A grey-bearded Sikh man’s voice is so hoarse from shouting that he can barely speak, but he still bellows, “Desh ke sainik sadkon par…” And the crowd of around 80 people quickly shouts back: “Ye desh ka bada durbhagya hai.”
“India’s soldiers are on the streets,” they repeat a few more times, “that is the country’s great misfortune.”
The 70-year-old man in a pink turban and a cotton check shirt is retired Major General Satbir Singh. It’s just about noon, and a peaceful demonstration at Delhi’s designated protest spot, Jantar Mantar, is heating up.
The temperature in India’s national capital is anyway soaring—at around 40 degrees celsius.
“If you were to go and ask the defence minister the stretch of India’s borderlines, he wouldn’t know,” said Naik Rama Shrey Pandey, who served the Indian Army for 17 years.
“We do everything, but they are patted on their backs,” he said. “And then they do this to us.”
Indian army veterans are angry—very angry.
Prior to his election victory last May, prime minister Narendra Modi had promised that his government would implement the One Rank One Pension (OROP) scheme.
The scheme essentially ensures that soldiers who retire at the same rank and the same length of service receive the same pension, regardless of when they retired.
This is important because the Indian government periodically reviews the salaries of its employees, and those soldiers who retire before these revisions continue to receive pensions based on the pay structure at the time of exiting the armed forces. That has led to a disparity in the pensions of recent and old retired soldiers.
Moreover, Indian jawans typically retire between 35 and 37 years of age while officers usually serve till their 50s. Some of this has to do with the need to keep the Indian Army—the world’s third largest standing army—in good fighting condition. “Only a very small portion of soldiers go on to take higher ranks,” Singh explained. This, the protestors argue, makes OROP even more essential to rightful compensation.
But even a year after taking office, Modi has been unable to deliver on this promise.
Earlier this month, after a final date of implementation was not given by India’s defence ministry during its meetings with the ex-servicemen, they declared an indefinite nationwide hunger strikes across 20 cities starting on June 15.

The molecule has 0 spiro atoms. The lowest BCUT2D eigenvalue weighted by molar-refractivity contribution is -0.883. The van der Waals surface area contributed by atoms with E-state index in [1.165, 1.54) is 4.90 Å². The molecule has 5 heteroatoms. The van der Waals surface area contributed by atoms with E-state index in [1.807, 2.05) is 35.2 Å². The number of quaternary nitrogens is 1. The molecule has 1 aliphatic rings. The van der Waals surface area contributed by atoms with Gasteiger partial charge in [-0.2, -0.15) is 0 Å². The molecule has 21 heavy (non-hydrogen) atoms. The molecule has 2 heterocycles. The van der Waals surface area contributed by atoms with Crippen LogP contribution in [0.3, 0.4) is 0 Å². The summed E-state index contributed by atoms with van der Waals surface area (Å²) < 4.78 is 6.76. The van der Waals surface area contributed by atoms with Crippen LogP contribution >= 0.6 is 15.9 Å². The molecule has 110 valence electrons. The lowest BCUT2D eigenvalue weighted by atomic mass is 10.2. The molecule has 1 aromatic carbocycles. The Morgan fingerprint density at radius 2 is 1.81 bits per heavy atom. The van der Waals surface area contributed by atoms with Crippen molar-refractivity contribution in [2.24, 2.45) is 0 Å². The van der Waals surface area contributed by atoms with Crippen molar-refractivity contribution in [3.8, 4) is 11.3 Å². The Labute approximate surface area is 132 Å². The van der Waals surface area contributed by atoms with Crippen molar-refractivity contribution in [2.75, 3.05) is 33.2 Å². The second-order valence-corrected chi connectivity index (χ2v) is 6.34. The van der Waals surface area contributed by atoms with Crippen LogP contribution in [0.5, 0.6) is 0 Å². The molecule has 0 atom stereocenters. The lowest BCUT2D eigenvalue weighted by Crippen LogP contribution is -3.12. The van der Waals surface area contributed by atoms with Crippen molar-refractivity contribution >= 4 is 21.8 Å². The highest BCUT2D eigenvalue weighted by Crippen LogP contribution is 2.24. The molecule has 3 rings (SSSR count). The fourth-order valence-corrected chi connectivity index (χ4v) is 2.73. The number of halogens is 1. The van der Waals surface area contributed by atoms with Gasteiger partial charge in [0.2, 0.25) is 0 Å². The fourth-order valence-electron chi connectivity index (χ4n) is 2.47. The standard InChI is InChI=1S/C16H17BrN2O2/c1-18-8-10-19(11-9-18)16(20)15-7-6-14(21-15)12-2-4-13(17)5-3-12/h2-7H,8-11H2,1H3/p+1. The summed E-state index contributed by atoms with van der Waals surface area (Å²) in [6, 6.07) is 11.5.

“Nowhere in the world are servicemen brought to the roads to demand what their rights are. This is the only country,” Rear Admiral H.C. Malhotra told Quartz.
“It’s not about the money. It’s about our rights—and it is about justice,” said Singh, who retired from the army in 2003, and has been spearheading the campaign as the chairman of the Indian Ex-Servicemen Movement.
So far, no resolution from the Modi government is in sight, even as ex-servicemen from Uttar Pradesh, Haryana and Bihar join the protest in India’s national capital.
“It’s not a small matter. They are sending a wrong message to our soldiers,” Pandey, who came from Rohtas district, Bihar to Delhi on June 14 for the protest, says. “Our soldiers are standing with their rifles. What would they think: ‘We would have to go through the very same problem.'”
For the government, the implementation of the OROP scheme “has the makings of a fiscal nightmare,” as a Business Standard editorial wrote. The scheme—likely to benefit some 2.2 million ex-servicemen and 600,000 widows—will cost the government an estimated Rs8,300 crore annually.
Or maybe more. Consider the numbers here:
But, in fact, as (India’s defence minister) Mr (Manohar) Parrikar himself has pointed out, there are independent studies suggesting the cost could be between Rs14,000 and Rs22,000 crore. The exact amount depends on the nature of the entitlement. If it is in the strictest form—everyone who retires at a particular rank receives the same amount—it could be near or above the higher figure.
And that could put a massive dent on the Modi government’s balance sheet.
The demand for OROP, in a way, started in 1973 when under the Third Pay Commission, the pensions of the military and civil services were made the same. “The fight for equal pensions is at its heart a proxy battle for what soldiers see as restoring their lost ‘izzat’ (honour), for getting what they see as their rightful place in the civil-military balance where political control of the military has translated into bureaucratic control,” social scientist Nalin Mehta wrote earlier this month.
The bureaucrats are the real roadblock, the retired officers argue. “Babuji nahi chahte hain (bureaucrats don’t want this),” Singh told Quartz.
“Since 1973, they have been diluting the forces because of the overgrowing weaknesses of the political leadership. We vote for politicians because they are accountable every five years. A bureaucrat does what he feels like,” Malhotra added.
For now, the Modi government has indicated that the scheme will be announced right before the Bihar elections. The northern Indian state goes to polls in the next three or four months.
“This was wrong of them to say. Are they trying to lure us into voting for them through this?” Singh asked. “Just tell us the date of implementation.”
No war is bad?
Meanwhile, Parrikar further irked soldiers when he recently said the army was losing its shine because the country had not been to war in the last four to five decades.
“In 1962, I fought the Chinese. In 1965, I fought the Pakistani. In 1971, we fought when Pakistan was divided. Then, we went to Sri Lanka to fight,” recalled 75-year-old retired Colonel Inder Malhotra, who attends the protest clutching his walking stick. “How many more wars do you want to see?”
“Should we just collect at the border and start fighting?” he asked, “Is our honour in fighting, or maintaining peace?”
But even in peace time, India’s retired soldiers are fighting to claim what it rightfully theirs.